Apart from these, and long adda sessions on the lush green fields, for those who are up to it, you can visit the Ramakrishna Mission temple in Taki, which isn’t far from the river bank.

View from Taki Guest House (Wikipedia)

You can visit Taki by train, getting down at Taki Road station, or more conveniently by car or bus. West Bengal Tourism Department provides lodging facilities in Taki.


This is the place where the Damodar meets the Hooghly. It has a barrage with 58 lock gates (giving it name of Atanna Gates), which attracts a visitor’s attention even from a distance. You can choose to take a train from Howrah Station for Uluberia, from where several modes of public transport are available. Alternatively, you can reach this picnic spot located in Howrah in a private car by taking the NH6.

When here, while picnicking at the open grounds at the river banks is an obvious choice, you can also visit the deer park nearby. The Garchumuk Deer Park, maintained by the Forest Department, is home to dozens of freely roaming spotted deer.

Lodgings in Garchumuk (Flickr)

You can spend a day and even stay overnight at the Howrah Zila Parishad’s guest house in Garchumuk. The deer park, too, provides lodgings. Overall, the accommodation is inexpensive. You can choose to cook or buy from the canteen at the guest house.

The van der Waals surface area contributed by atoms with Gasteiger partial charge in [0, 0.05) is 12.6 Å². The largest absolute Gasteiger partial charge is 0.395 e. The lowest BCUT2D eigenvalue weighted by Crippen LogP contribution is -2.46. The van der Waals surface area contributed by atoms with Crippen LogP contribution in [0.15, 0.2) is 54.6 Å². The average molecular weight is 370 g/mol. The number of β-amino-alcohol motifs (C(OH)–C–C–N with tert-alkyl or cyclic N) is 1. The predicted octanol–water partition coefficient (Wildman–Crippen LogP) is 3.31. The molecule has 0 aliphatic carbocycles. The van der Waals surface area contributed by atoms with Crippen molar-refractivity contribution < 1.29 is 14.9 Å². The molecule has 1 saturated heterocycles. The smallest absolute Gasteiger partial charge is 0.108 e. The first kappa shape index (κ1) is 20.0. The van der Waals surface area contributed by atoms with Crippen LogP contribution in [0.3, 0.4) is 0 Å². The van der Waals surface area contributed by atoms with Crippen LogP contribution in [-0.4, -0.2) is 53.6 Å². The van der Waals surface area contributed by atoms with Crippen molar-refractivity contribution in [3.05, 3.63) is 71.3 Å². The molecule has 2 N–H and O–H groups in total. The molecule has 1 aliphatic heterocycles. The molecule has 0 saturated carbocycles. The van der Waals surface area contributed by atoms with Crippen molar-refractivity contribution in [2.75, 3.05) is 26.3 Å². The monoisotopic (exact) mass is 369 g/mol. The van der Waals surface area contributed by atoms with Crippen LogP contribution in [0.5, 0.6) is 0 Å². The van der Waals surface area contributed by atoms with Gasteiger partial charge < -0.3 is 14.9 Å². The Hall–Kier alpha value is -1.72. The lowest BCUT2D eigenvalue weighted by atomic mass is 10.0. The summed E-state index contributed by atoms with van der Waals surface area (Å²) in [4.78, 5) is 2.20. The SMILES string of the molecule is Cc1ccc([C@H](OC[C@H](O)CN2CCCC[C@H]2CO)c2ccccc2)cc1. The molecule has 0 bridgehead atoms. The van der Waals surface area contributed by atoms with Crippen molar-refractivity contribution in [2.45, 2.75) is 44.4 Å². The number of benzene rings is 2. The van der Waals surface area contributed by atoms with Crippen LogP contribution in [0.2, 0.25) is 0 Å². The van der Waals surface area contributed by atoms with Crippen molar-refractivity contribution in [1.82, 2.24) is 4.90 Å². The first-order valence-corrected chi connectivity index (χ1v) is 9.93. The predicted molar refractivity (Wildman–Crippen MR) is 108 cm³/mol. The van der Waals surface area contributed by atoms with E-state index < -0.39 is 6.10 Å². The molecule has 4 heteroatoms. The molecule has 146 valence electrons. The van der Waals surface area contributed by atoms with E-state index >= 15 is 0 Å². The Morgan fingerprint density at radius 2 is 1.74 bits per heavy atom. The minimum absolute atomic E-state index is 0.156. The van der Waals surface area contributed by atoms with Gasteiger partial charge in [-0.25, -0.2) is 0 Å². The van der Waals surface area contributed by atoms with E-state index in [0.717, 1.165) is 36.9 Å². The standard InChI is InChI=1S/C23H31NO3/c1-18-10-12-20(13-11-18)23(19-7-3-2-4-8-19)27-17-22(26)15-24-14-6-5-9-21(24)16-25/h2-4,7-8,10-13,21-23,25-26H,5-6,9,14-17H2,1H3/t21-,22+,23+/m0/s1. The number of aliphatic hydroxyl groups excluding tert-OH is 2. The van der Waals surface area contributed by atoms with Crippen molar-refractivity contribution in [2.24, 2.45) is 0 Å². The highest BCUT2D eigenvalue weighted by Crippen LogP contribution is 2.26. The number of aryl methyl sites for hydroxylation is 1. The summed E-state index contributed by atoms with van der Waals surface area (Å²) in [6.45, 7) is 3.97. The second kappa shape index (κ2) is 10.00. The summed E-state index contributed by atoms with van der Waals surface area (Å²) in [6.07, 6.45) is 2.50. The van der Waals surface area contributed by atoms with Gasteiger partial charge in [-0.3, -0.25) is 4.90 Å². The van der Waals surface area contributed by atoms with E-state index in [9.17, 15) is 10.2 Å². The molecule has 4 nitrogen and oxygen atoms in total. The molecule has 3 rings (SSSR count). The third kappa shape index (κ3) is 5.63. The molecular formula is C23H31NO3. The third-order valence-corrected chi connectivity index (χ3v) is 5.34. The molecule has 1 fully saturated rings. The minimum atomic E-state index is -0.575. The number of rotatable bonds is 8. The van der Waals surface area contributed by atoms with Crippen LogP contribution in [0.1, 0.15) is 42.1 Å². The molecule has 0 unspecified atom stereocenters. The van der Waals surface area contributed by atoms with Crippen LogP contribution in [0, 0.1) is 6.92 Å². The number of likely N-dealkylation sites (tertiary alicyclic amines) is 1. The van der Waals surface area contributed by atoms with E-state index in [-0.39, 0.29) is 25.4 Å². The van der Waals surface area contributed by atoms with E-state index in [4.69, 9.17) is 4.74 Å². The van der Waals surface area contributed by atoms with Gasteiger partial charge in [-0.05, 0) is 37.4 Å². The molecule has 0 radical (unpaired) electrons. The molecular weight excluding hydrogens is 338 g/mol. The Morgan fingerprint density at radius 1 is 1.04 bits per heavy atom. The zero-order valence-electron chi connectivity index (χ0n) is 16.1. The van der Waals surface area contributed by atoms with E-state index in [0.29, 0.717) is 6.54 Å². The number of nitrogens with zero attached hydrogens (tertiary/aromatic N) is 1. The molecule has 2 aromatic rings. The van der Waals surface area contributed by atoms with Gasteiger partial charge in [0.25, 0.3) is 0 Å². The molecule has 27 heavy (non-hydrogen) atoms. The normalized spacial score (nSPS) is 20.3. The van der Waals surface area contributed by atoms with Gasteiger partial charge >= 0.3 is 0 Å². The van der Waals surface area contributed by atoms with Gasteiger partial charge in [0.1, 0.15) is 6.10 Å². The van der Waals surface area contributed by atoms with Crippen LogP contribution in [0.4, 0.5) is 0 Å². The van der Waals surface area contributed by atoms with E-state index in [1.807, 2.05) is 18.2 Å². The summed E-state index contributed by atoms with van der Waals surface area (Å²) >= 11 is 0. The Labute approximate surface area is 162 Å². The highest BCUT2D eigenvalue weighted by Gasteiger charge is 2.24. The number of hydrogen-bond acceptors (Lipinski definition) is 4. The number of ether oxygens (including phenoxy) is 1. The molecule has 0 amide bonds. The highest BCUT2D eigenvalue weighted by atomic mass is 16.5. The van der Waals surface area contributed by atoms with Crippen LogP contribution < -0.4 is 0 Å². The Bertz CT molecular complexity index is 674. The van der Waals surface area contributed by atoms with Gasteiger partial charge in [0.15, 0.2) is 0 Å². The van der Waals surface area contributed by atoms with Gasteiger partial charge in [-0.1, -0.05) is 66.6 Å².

Dhuturdaha is a serene village with endless stretches of commercial fishing lakes (bheri), vegetable gardens, ponds, palm trees, mango groves and local temples, where you can get to see different shades of village life. It’s a nice place to de-stress yourself after a whole week of slogging at your workplace. In Dhuturdaha, you can just relax watching the vast endless skies over the green horizon, get together with your family and friends beside the pond, do some fishing and dip your tired legs in a pond.

Dhuturdaha (Flickr)

If you are going by car, you have to take Basanti Highway from Science City and reach Minakha. From Minakha, you can take the road going right to Dhuturdaha. All Buses connecting Malancha to Kolkata cross Minakha. You have to get down at Minakha and take an auto-rickshaw to Dhuturdaha. It has a number of luxury, ethnic and budget resorts with facilities for accommodating guests. You can stay overnight or visit the place for a day-trip or picnic.

Chandur Forest, Arambagh

Located on the banks of the Dwarakeswar River, in Arambagh, thick forest surrounds the place on all sides. Visitors may spot wild animals as the place has a wildlife preservation centre. The centre covers an area of 153 acres and has thick growths of sal, teak, silk cotton and sandalwood trees. Buses are available for Arambagh from Kolkata. After reaching Arambagh, you have to board a bus for Chandur Bhatar More ('crossing'). It takes few minutes from here to reach the picnic spot.

Chandur Forest, Arambagh (Google)

By Team